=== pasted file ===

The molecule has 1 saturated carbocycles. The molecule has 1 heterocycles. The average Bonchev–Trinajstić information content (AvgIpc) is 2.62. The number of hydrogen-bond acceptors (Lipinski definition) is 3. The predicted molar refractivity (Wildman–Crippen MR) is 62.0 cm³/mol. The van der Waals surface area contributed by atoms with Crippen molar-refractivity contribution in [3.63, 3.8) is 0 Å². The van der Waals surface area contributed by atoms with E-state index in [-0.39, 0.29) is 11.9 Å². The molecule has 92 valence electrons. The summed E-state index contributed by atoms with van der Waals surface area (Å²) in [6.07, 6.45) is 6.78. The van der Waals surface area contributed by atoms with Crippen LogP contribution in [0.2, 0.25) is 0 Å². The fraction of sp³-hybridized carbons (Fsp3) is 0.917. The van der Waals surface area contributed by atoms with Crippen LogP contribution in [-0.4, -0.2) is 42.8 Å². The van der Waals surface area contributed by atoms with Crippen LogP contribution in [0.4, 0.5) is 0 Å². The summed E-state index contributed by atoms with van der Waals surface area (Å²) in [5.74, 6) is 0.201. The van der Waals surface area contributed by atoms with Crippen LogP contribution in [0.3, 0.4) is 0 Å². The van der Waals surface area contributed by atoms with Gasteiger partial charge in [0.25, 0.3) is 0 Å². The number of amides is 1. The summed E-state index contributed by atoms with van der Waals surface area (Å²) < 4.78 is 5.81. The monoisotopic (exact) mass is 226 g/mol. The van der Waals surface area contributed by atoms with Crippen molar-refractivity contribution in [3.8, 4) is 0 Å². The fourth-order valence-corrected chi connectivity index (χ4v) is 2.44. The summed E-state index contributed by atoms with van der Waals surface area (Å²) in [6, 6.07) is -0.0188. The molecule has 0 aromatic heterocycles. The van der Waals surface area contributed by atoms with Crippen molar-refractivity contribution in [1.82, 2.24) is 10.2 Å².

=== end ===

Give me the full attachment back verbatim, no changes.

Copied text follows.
The molecule has 1 saturated carbocycles. The molecule has 1 heterocycles. The average Bonchev–Trinajstić information content (AvgIpc) is 2.62. The number of hydrogen-bond acceptors (Lipinski definition) is 3. The predicted molar refractivity (Wildman–Crippen MR) is 62.0 cm³/mol. The van der Waals surface area contributed by atoms with Crippen molar-refractivity contribution in [3.63, 3.8) is 0 Å². The van der Waals surface area contributed by atoms with E-state index in [-0.39, 0.29) is 11.9 Å². The molecule has 92 valence electrons. The summed E-state index contributed by atoms with van der Waals surface area (Å²) in [6.07, 6.45) is 6.78. The van der Waals surface area contributed by atoms with Crippen LogP contribution in [0.2, 0.25) is 0 Å². The fraction of sp³-hybridized carbons (Fsp3) is 0.917. The van der Waals surface area contributed by atoms with Crippen LogP contribution in [-0.4, -0.2) is 42.8 Å². The van der Waals surface area contributed by atoms with Crippen LogP contribution in [0.4, 0.5) is 0 Å². The summed E-state index contributed by atoms with van der Waals surface area (Å²) in [5.74, 6) is 0.201. The van der Waals surface area contributed by atoms with Crippen LogP contribution in [0.3, 0.4) is 0 Å². The van der Waals surface area contributed by atoms with Gasteiger partial charge in [0.25, 0.3) is 0 Å². The number of amides is 1. The summed E-state index contributed by atoms with van der Waals surface area (Å²) < 4.78 is 5.81. The monoisotopic (exact) mass is 226 g/mol. The van der Waals surface area contributed by atoms with Crippen molar-refractivity contribution in [3.8, 4) is 0 Å². The fourth-order valence-corrected chi connectivity index (χ4v) is 2.44. The summed E-state index contributed by atoms with van der Waals surface area (Å²) in [6, 6.07) is -0.0188. The molecule has 0 aromatic heterocycles. The van der Waals surface area contributed by atoms with Crippen molar-refractivity contribution in [1.82, 2.24) is 10.2 Å².